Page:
Palestine has historically been marked as a religious destination given its status as the cradle of monotheistic belief. Nowadays, the pilgrimage ranks as the top tourism experience in Palestine, especially Christian pilgrimage. Most visitors refer to the country as “the Holy Land,” and this historical yet powerful pilgrimage trend has been the consistent pillar of all tourism activities in Palestine – activities that give priority to the numerous shrines and the impressive archaeological ruins, as well as present-day basilicas and mosques.
The history of pilgrimage to Palestine has created a market from which many Palestinian communities have actually prospered. If one looks at the historical city of Bethlehem, for instance, the neighborhoods have been named after the services rendered to pilgrims by the inhabitants of the city. This is why we have the neighborhood of the interpreters and the neighborhood of the bead makers, to name only two.
The religious branding of Palestine, however, has unfortunately overshadowed the potential of Palestinian culture and society to attract nonreligious tourists and visitors. Thanks to alternative tourism initiatives, there has been an emerging trend of cultural interest which in turn is rebranding Palestine as a destination of interest to all. It is important to note that alternative tourism engages various components of the local society.
For its part, in 2011, the Ministry of Tourism and Antiquities launched a website called Travel Palestine that aims to promote a variety of attractions in the country. In addition, it serves as a source of practical information for visitors. Indeed, Travel Palestine is in part a rebranding project to highlight Palestine as a cultural and social destination with a specific Palestinian identity.
Nevertheless, pilgrimage to the Holy Land remains the prevailing tourism experience, whereas the emerging alternative tourism that focuses on culture, environmental issues, and the political and historical dimensions of Palestine caters to a small market that needs more sophisticated physical and organizational infrastructure to facilitate the visitor experience. Alternative tourists normally travel in small groups or as backpackers. Although credible and dedicated institutions work in the area of alternative tourism to help guide and disseminate key information to cultural tourists, the need to develop this emerging market remains. For this reason, visitors’ centers were created in Palestine.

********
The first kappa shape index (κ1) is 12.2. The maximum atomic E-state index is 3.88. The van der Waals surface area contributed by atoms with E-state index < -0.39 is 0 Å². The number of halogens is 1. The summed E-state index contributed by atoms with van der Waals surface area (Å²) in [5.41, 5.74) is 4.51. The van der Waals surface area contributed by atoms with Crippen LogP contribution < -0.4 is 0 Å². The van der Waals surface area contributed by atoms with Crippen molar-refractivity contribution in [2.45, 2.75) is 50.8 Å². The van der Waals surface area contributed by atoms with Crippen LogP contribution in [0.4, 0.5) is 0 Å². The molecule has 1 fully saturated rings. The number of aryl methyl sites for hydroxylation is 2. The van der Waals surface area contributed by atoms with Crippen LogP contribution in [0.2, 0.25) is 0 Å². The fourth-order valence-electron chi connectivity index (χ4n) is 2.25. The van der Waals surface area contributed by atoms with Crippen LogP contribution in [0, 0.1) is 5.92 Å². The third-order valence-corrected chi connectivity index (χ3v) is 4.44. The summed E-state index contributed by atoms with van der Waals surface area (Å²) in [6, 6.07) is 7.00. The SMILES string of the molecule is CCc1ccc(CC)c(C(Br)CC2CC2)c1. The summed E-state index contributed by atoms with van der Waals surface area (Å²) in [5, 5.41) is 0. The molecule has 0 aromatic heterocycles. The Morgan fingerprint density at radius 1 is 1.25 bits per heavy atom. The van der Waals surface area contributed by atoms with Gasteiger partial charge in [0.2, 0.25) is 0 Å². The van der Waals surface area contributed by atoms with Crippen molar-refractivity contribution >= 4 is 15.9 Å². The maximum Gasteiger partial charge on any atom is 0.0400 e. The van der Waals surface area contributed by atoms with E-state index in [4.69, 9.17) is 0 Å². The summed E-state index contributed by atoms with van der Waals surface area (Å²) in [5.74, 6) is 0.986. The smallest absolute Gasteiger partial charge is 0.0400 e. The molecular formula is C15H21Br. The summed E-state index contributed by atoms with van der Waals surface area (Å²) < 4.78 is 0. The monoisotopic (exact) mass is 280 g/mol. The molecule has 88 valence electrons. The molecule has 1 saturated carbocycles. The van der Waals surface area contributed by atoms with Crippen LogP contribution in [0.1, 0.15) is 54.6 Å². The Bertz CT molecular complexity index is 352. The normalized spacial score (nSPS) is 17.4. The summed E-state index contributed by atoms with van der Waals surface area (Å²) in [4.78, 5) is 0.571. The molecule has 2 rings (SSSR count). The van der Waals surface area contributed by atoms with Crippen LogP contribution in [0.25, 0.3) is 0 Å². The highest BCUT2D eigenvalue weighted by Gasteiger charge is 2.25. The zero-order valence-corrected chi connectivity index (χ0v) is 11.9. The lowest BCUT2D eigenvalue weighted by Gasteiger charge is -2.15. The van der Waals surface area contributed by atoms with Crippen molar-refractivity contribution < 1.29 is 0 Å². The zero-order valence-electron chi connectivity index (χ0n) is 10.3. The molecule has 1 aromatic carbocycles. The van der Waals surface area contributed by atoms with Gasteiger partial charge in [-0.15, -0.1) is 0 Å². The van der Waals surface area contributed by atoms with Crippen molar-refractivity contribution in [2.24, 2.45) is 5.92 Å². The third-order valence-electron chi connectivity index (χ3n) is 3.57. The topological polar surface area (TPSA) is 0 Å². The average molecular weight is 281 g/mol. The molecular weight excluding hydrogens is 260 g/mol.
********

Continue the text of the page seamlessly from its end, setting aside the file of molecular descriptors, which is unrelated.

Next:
Today, the Ministry of Tourism and Antiquities has acknowledged seven visitors’ centers in the West Bank. These centers, which aim to provide information to visitors who are already in the country, offer tourist maps, firsthand information about various attractions and how to reach them, and an extended list of interesting activities. Some visitors’ centers also offer guided tours to share basic information with visitors, particularly those visiting a destination for the first time. In addition, visitors’ centers offer practical information about accommodations, cultural events and entertainment, restaurants, the local culture, and more. Tourists from anywhere in the world can access the information and advice they need in order to make their stay as interesting and enjoyable as possible. These resource-rich centers enable visitors to learn about Palestinian culture and civilization.
That said, the visitors’ centers could play a greater role than what appears at first glance. They could be a prime source of information on visitor preferences regarding destinations, sites, and activities. Indeed, the centers collect all sorts of data that could aid tourism planning; nevertheless, there are certain limits. The Ministry of Tourism and Antiquities considers visitors’ centers to be grassroots tools for tourism, situated as they are at the local level and integrated into the local community. For this reason, the centers should have a role in the planning of sites and shrines within the boundaries of their jurisdiction. No doubt, the tasks allotted to visitors’ centers are quite diverse, but they could also play a role in local economic development as well as in spatial and environmental analysis structures. They could create geospatial communication through various regions by planning a visitor’s journey thematically. Moreover, they could contribute valuable input into the marketing strategy of a destination and the planning of tourist infrastructure. Such a role, however, demands more sophisticated and very different qualifications than those linked to the basic operation of the centers, and these qualifications would enable the centers not only to provide and collect data but also to be active actors in managing and planning the destinations landscape. Such ambitions require a radical change of vision and certainly decentralization from lofty hierarchies. More efficient communication is needed between stakeholders, and finally, more work on human resources.
As a destination, Palestine has come a long way in the last 20 years. It is undisputedly one of the most up-and-coming tourist destinations in the region. A new holistic vision of visitors’ centers can only serve to attract even more tourists to the country.